This will get me in trouble again... but I feel I owe it to people to comment ... watch yourself in South of Italy, especially round Bari and Brindisi, preferably embark from the North... not personally but belongings, no matter how small or large... there, no tales of personal experience just a qualified opinion.
Message posted by nuffstrong on 23 February 2010 at 12:02am - IP Logged
I have been told by truck drivers that Brindisi Port can be unsafe but have never used it myself so this only hearsay. However The Sacra Corona Unita is headquartered in Brindisi, located in the southeastern region of Puglia.
The Sacra Corona Unita consists of about 50 clans with approximately 2,000 members and specializes in smuggling cigarettes, drugs, arms, and people. It is also involved in money laundering, extortion, and political corruption. The organization collects payoffs from other criminal groups for landing rights on the southeast coast of Italy, a natural gateway for smuggling to and from post-Communist countries like Croatia, Yugoslavia, and Albania. Brindisi
I would consider informed opinion before making your decision.
Message posted by janmanessi on 23 February 2010 at 12:12am - IP Logged
I have used Brindisi many times, both with and without cars.
Then old port was a nightmare as you had to go upstairs and fight your way through a scrum to get your passport stamped, and then take your car to a backyard where you waited for boarding. However some years ago a new port was opened and all has changed. No problems whatsoever, cafeterias, smooth service- you are outside the town itself which is an advantage in one way, but you miss the lovely little tavernas and bars hidden in the old town.
if you have time go south, but only if you have time to do some sightseeing in Puglia, a fascinating part of Italy (and certainly not as lawless, at least to a visitor, as the previous post implies). I have plugged the delights of Lecce (fantastic Baroque architecture as if the sculptor has been given free rein to act out all his fantasies)- Ostuni- up on a hill, rather like Corfu Town if a planeload of whitewash had been dropped on it- Alburobello, the most prefectly preserved Trulli village- and further away Matera, where the local people still use the caves which have been inhabited for thousands of years.
Brindisi itself was the start of the Appian Way leasing to Rome and is a much more atractive place to visit than many people think.
Message posted by Graham T-A on 23 February 2010 at 12:30am - IP Logged
Jan, I don't think you have quite got the problem with the south of Italy. It's not the port that is the problem, it's the south in general. I have to agree with you that it's a beautifull place but the crime rate in the south is horrific and has got much worse in the last ten years or so. Most people would want to fill up with petrol and drive directly to the port without stopping. I know several people who have been robbed in the south but I have dont know anyone who got robbed in the north.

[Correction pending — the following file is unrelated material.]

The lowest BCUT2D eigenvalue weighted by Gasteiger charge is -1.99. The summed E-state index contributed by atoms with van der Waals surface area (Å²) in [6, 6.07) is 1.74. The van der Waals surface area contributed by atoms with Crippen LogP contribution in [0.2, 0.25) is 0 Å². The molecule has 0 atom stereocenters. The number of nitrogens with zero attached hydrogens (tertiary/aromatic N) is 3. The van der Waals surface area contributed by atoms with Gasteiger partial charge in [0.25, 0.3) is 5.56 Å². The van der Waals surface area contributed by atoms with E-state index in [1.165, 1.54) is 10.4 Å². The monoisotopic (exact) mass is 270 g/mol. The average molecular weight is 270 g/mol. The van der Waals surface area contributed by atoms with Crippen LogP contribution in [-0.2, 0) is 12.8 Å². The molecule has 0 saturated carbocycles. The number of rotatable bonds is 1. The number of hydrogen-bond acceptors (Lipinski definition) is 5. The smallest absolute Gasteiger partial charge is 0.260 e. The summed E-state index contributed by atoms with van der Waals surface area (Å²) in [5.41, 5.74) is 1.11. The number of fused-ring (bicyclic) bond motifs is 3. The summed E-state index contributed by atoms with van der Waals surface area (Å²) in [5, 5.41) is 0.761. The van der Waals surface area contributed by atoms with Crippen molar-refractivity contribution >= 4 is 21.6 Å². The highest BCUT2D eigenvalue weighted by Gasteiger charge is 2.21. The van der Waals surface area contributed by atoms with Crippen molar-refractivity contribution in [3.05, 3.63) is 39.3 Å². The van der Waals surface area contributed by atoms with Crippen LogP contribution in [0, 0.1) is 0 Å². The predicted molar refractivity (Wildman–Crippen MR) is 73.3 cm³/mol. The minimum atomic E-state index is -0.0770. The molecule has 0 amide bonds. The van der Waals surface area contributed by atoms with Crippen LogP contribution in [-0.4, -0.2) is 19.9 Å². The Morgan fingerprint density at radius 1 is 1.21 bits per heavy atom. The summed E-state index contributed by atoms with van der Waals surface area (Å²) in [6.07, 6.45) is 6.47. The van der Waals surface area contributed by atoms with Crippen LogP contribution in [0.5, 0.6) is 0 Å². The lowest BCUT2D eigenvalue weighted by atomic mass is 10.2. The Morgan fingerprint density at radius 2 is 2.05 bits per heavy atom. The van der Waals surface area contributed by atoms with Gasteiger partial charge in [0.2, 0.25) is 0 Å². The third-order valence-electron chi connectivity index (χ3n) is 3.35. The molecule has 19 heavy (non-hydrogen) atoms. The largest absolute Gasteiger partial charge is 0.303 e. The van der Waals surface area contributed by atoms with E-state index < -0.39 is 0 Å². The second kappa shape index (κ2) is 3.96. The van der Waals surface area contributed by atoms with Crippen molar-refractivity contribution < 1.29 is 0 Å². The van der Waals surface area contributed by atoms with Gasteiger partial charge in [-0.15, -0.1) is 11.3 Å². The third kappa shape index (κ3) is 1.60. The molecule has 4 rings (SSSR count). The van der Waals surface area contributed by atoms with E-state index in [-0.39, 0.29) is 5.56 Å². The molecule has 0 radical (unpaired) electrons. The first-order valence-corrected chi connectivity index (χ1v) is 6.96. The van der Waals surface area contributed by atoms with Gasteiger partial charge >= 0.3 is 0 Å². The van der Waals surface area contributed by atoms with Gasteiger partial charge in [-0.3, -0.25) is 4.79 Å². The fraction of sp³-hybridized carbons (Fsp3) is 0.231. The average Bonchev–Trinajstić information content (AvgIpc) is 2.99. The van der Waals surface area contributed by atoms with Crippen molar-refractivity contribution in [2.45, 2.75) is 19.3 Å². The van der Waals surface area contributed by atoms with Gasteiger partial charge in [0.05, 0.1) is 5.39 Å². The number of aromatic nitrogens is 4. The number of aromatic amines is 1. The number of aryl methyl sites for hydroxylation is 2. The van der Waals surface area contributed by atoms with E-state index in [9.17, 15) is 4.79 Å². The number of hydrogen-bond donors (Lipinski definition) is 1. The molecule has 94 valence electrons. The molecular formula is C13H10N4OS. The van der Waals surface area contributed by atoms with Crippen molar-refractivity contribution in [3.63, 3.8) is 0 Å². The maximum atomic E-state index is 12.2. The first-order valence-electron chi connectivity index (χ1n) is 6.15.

Just ask Ecotrials, he tried this route more than once and he got robbed most of the time.
Message posted by ecotrails on 23 February 2010 at 12:33am - IP Logged
Lucky, Janmanessi, you arived there with a passport to get stamped,some of us, on more than one occasion were not so fortunate...
I imagine, as you say, there are delights to be experienced as a tourist in this region but you would not get me returning there if you offered me free accommodation for six (OK 1 year might swing it) months with pool and waiting maidens... by myself yes, with no visible, stealable accompaniments but not as unsuspecting sightseer... just my own opinion again...
Message posted by nuffstrong on 23 February 2010 at 1:14am - IP Logged
AS I said Gail & Joe "I would consider informed opinion before making your decision" for example The British Consulate
The British School
Via de' Terribile 9
I-72100 Brindisi BR
Tel: + (39) 0831 568340
Fax: + (39) 0831 561063
Fighting my way through a scrum to get my passport stamped wouldn't worry me at all nor would taking my car to a back yard to wait for boarding. However when an increasing number of people talk of getting robbed I take more notice.
Message posted by janmanessi on 23 February 2010 at 12:33pm - IP Logged
I've happily gone to that part of Italy for a long weekend, and elderly friends from UK holiday there regularly as it is their favourite part of Italy.
I would avoid the other route round Naples, but Puglia has always seemed pretty calm and very friendly if you take the precautions one should always take when in an area where there is poverty.
There is a fabulous place there called Masseria Impisi restored by an English couple who do art holidays there- it was featured on "Grand Designs" on television- their business is flourishing and their 2010 programme looks great.
Obviously someone travelling in a loaded 4 X 4 or lorry is much more vulnerable than someone inconspicuous in a Fiat, but it is a shame to miss out on this fascinating part of the country.
The only thing my family have had stolen in Italy was my husband's wallet and passport when on a train from Milan to Paris. I know we have been lucky, but crime is everywhere. A friend of ours left his briefcase in Rimini on the bonnet of a parked lorry (passport money etc inside), got to Brindisi and realised and drove back- to find the briefcase still sitting on the lorry!
There used to be many more burglaries than there are now, but I began going through Brindisi in 1969 and have seen a huge improvement in the whole area.
Corfu's Rotary Club goes over often to spend time with their Italian counterparts, and have come back with glowing reports also.
Message posted by gail+joe on 24 February 2010 at 3:33am - IP Logged
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